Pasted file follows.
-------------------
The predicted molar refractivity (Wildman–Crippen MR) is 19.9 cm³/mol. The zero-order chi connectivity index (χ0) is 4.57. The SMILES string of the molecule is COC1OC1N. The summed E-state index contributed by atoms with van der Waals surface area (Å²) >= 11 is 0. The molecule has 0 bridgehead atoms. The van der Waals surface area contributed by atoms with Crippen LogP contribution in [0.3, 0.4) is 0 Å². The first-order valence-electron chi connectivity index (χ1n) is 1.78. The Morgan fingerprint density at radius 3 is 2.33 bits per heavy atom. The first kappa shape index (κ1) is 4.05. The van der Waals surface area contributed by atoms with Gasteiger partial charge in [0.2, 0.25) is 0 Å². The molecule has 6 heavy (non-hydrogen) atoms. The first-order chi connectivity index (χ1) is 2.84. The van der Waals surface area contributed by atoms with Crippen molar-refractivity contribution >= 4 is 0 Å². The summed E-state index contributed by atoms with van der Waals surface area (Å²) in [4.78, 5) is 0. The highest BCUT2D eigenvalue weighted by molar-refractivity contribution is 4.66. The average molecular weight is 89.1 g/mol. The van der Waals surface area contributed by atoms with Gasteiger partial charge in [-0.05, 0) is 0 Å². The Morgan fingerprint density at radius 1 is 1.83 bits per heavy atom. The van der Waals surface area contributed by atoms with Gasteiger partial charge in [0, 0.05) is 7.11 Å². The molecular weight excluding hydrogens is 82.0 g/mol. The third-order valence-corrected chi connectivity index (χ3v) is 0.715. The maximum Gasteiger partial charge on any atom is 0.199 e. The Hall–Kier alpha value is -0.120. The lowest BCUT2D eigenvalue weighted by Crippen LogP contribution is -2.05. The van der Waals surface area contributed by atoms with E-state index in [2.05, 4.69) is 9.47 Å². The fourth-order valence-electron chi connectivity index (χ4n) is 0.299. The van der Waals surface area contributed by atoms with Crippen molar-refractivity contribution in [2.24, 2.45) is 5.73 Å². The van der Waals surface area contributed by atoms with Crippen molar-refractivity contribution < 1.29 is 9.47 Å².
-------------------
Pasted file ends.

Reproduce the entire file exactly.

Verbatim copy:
The predicted molar refractivity (Wildman–Crippen MR) is 19.9 cm³/mol. The zero-order chi connectivity index (χ0) is 4.57. The SMILES string of the molecule is COC1OC1N. The summed E-state index contributed by atoms with van der Waals surface area (Å²) >= 11 is 0. The molecule has 0 bridgehead atoms. The van der Waals surface area contributed by atoms with Crippen LogP contribution in [0.3, 0.4) is 0 Å². The first-order valence-electron chi connectivity index (χ1n) is 1.78. The Morgan fingerprint density at radius 3 is 2.33 bits per heavy atom. The first kappa shape index (κ1) is 4.05. The van der Waals surface area contributed by atoms with Gasteiger partial charge in [0.2, 0.25) is 0 Å². The molecule has 6 heavy (non-hydrogen) atoms. The first-order chi connectivity index (χ1) is 2.84. The van der Waals surface area contributed by atoms with Crippen molar-refractivity contribution >= 4 is 0 Å². The summed E-state index contributed by atoms with van der Waals surface area (Å²) in [4.78, 5) is 0. The highest BCUT2D eigenvalue weighted by molar-refractivity contribution is 4.66. The average molecular weight is 89.1 g/mol. The van der Waals surface area contributed by atoms with Gasteiger partial charge in [-0.05, 0) is 0 Å². The Morgan fingerprint density at radius 1 is 1.83 bits per heavy atom. The van der Waals surface area contributed by atoms with Gasteiger partial charge in [0, 0.05) is 7.11 Å². The molecular weight excluding hydrogens is 82.0 g/mol. The third-order valence-corrected chi connectivity index (χ3v) is 0.715. The maximum Gasteiger partial charge on any atom is 0.199 e. The Hall–Kier alpha value is -0.120. The lowest BCUT2D eigenvalue weighted by Crippen LogP contribution is -2.05. The van der Waals surface area contributed by atoms with E-state index in [2.05, 4.69) is 9.47 Å². The fourth-order valence-electron chi connectivity index (χ4n) is 0.299. The van der Waals surface area contributed by atoms with Crippen molar-refractivity contribution in [2.24, 2.45) is 5.73 Å². The van der Waals surface area contributed by atoms with Crippen molar-refractivity contribution < 1.29 is 9.47 Å².